While walking the stone walls of the Castillo San Cristóbal and Castillo San Felipe del Morro fortresses, eating ice cream at Senor Paleta, snorkeling at Culebra, we gleaned details of Puerto Rico’s recovery by polite observation and, sometimes, by first sharing our own experiences as aid workers and receiving stories in return. The most common refrain of, “We can take anything now,” peppered our conversations with kayak guides, boat captains, and students working two summer jobs. “Tropical Storm Beryl, I’ll stuff it in an empanada and eat it,” said another.

At Bacardi’s main distillery we toured, paid our respects to the black bat of good luck, and stocked up in the gift shop. Bacardi contributed to the recovery in funds, a musical concert, employment, and planned to power through 365 days without respite or maintenance to recoup. Its employees were stoic and unafraid of the current hurricane season.

The Puerto Ricans with whom we were able to speak didn’t express the level of bitterness often portrayed by mainland news networks. However, an oft-repeated lament focused on the ignorance of Puerto Rico’s level of development, and that the mainland authorities assumed an emergency response to the territory could be the same as that of a developed mainland city. We noticed buildings for sale or foreclosing, and schools closed. There remained many lingering issues, electricity to restore, and a death count too high to bear. The battered island carries on while its bruises are on display.

The courage of the territory reminded me of New York. As there is a pre and post-9/11 New Yorker, there is a pre and post-Hurricane Maria Puerto Rican. Among those residing in either location at the time of the event exists a similar sense that nothing short of annihilation could scare anyone who’d lived through it. An island of people otherwise in competition during the daily grind, Puerto Ricans demonstrated they’re stronger than what the ocean could lob at them.

Flash flood warnings lit up our phones as Tropical Storm Beryl passed by, dousing the island in rain and wind. While the storm stole our sunshine, we meandered the Poets Passage and ate empanadas at Pa’Pical in Isle Verde–where the manager sang out loud, pausing to shake a tail feather between serving the stuffed meat pies and Bacardi and coke. During the recovery, he made empanadas for relief workers, and everyone wrote on his walls. He sent us to the place he always sends tourists when it rains, the Plaza las Americas, for a movie and smooth but hair-raising coffee at the Casa Norberto Books and Cafe Bar.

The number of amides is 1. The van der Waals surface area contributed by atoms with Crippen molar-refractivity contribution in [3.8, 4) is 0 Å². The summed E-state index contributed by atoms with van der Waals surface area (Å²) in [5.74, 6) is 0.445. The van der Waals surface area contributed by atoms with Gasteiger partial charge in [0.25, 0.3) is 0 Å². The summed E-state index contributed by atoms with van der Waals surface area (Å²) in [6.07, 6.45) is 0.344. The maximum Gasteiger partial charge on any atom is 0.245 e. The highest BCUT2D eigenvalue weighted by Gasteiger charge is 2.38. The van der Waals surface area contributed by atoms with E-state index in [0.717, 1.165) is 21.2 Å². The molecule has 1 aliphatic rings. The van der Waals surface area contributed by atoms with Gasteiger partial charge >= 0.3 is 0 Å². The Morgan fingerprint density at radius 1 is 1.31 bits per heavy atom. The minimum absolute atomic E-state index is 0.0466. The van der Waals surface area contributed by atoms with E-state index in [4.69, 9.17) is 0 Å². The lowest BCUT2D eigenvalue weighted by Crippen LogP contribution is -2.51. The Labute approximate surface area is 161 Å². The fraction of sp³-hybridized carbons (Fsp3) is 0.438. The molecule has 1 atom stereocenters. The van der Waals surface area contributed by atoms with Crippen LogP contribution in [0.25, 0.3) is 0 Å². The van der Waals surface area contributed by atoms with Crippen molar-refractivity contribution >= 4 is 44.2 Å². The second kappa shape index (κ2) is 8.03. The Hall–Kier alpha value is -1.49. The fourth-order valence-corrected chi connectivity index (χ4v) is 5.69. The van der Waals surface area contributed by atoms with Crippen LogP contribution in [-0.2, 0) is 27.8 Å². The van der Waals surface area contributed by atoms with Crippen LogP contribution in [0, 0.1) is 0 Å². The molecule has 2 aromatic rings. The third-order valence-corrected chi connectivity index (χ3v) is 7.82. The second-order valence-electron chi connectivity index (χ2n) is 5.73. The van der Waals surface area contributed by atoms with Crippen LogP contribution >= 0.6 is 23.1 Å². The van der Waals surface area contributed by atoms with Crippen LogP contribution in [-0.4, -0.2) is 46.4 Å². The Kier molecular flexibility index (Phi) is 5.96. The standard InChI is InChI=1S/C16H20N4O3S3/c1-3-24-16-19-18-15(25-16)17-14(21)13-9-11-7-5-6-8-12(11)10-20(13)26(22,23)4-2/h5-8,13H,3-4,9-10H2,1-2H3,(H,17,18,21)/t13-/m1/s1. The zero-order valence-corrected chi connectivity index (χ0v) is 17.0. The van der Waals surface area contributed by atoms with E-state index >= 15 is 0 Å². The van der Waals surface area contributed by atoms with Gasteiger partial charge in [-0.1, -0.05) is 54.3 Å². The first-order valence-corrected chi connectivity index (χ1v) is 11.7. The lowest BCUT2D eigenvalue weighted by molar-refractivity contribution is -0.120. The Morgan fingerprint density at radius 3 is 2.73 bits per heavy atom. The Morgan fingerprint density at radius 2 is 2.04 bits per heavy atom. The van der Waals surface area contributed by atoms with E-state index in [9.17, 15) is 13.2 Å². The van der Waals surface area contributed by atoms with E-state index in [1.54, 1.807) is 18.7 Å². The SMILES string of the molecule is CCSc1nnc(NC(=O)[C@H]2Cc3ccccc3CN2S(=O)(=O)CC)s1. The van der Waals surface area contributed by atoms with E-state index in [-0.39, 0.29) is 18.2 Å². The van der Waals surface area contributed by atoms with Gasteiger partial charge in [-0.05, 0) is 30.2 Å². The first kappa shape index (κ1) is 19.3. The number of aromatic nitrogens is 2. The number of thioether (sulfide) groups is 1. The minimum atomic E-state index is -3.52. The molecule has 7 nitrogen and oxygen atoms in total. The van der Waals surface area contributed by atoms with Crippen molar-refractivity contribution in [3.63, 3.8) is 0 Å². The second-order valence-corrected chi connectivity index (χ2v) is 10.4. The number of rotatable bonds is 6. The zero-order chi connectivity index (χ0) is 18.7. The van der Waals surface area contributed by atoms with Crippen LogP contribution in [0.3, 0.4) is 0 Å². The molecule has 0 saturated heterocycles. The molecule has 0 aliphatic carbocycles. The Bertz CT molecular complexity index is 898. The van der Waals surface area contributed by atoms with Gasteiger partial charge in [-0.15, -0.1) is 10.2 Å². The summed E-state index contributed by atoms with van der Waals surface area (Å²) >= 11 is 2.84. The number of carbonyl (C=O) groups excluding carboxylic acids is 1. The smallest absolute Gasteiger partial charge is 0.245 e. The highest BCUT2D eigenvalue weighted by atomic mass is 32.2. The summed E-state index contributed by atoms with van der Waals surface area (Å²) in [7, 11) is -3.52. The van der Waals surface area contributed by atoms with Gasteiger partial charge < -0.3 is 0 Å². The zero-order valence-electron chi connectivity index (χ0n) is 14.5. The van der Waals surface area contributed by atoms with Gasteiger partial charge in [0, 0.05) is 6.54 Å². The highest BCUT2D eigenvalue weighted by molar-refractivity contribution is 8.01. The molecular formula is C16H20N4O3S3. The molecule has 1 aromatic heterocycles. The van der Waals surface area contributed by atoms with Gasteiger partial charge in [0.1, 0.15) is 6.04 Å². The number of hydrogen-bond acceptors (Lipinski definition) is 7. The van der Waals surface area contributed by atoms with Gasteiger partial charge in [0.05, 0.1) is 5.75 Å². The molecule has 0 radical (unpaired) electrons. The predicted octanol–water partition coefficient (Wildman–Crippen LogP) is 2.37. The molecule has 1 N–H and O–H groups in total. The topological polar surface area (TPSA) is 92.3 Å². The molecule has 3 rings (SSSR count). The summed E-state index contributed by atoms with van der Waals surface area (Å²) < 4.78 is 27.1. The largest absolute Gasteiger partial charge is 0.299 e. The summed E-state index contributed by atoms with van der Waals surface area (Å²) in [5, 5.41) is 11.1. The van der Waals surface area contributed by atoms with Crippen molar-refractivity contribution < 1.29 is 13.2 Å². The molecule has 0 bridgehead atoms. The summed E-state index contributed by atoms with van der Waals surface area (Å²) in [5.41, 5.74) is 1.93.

A dance contest on the main floor of the plaza distracted us from challenging our linguistic skills by watching Ant-Man in Spanish. Because who has the attitude to drop it low while a tropical storm dumps nerve crushing levels of precipitation? Puerto Ricans, claro. We may not outwit the coming storms, but the island’s residents could teach us all how to recover from weather extremes with realism, strong coffee, and musical fortitude.

The courage of the territory reminded me of New York. As there is a pre and post-9/11 New Yorker, there is a pre and post-Hurricane Maria Puerto Rican.

The trip continued to the interior of the island near El Yunque National Forest and the resurgent bioluminescent bays. Heavy with decay and rebirth, Puerto Rico’s tropical wilderness showed signs of regeneration, bright flowers and green shoots reappeared, iguanas tangled in mangrove branches crawling with large red crabs and frogs.

On the last day, a talkative Uber driver, also an artist and bartender, gave us a tour of the beautiful grittiness of Santurce’s street art. An exciting neighborhood to explore, Santurce offered the Hacienda San Pedro Café, the Museo de Arte de Puerto Rico and urban photography options as the cars thumped by playing salsa, merengue, bomba or some good “Nuyorican” Jennifer Lopez.

The last Uber driver thanked us for visiting, then warned us in Spanglish. “You come back Puerto Rico, but no come back September… eh? September Puerto Rico no bueno for de tourists. The other seasons… muy bueno, you come back, eh?” Yes. We’ll come back. And we’ll tell everyone to come back too.

About M. D. Tabar

M. D. TabarM. D. Tabar is a former Peace Corps Volunteer and aid worker. Currently, she is also a mini Aussie dog mom, lifelong voyager, emerging memoirist and travel writer based in Atlanta, GA.